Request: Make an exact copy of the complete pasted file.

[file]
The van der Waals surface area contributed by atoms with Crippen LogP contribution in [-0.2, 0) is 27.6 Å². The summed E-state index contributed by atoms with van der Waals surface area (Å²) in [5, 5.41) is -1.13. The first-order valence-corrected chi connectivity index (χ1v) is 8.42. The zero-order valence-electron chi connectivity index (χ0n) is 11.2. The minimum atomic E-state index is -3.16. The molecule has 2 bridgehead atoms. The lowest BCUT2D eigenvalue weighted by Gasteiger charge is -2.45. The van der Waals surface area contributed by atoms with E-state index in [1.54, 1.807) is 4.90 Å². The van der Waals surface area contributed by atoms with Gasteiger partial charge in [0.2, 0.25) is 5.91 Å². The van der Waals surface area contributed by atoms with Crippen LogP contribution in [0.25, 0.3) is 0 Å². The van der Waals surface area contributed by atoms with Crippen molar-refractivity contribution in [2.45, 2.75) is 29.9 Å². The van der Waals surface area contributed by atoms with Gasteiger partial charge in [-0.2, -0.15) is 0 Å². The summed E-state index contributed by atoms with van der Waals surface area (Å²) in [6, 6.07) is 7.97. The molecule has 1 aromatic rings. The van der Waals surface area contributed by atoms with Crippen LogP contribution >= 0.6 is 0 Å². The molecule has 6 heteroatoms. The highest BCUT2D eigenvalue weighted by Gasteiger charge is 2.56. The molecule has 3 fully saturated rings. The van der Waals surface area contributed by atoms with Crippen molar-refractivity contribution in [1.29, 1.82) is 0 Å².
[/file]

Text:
The van der Waals surface area contributed by atoms with Crippen LogP contribution in [-0.2, 0) is 27.6 Å². The summed E-state index contributed by atoms with van der Waals surface area (Å²) in [5, 5.41) is -1.13. The first-order valence-corrected chi connectivity index (χ1v) is 8.42. The zero-order valence-electron chi connectivity index (χ0n) is 11.2. The minimum atomic E-state index is -3.16. The molecule has 2 bridgehead atoms. The lowest BCUT2D eigenvalue weighted by Gasteiger charge is -2.45. The van der Waals surface area contributed by atoms with E-state index in [1.54, 1.807) is 4.90 Å². The van der Waals surface area contributed by atoms with Gasteiger partial charge in [0.2, 0.25) is 5.91 Å². The van der Waals surface area contributed by atoms with Crippen LogP contribution in [0.25, 0.3) is 0 Å². The van der Waals surface area contributed by atoms with Crippen molar-refractivity contribution in [2.45, 2.75) is 29.9 Å². The van der Waals surface area contributed by atoms with Gasteiger partial charge in [-0.2, -0.15) is 0 Å². The summed E-state index contributed by atoms with van der Waals surface area (Å²) in [6, 6.07) is 7.97. The molecule has 1 aromatic rings. The van der Waals surface area contributed by atoms with Crippen LogP contribution >= 0.6 is 0 Å². The molecule has 6 heteroatoms. The highest BCUT2D eigenvalue weighted by Gasteiger charge is 2.56. The molecule has 3 fully saturated rings. The van der Waals surface area contributed by atoms with Crippen molar-refractivity contribution in [1.29, 1.82) is 0 Å².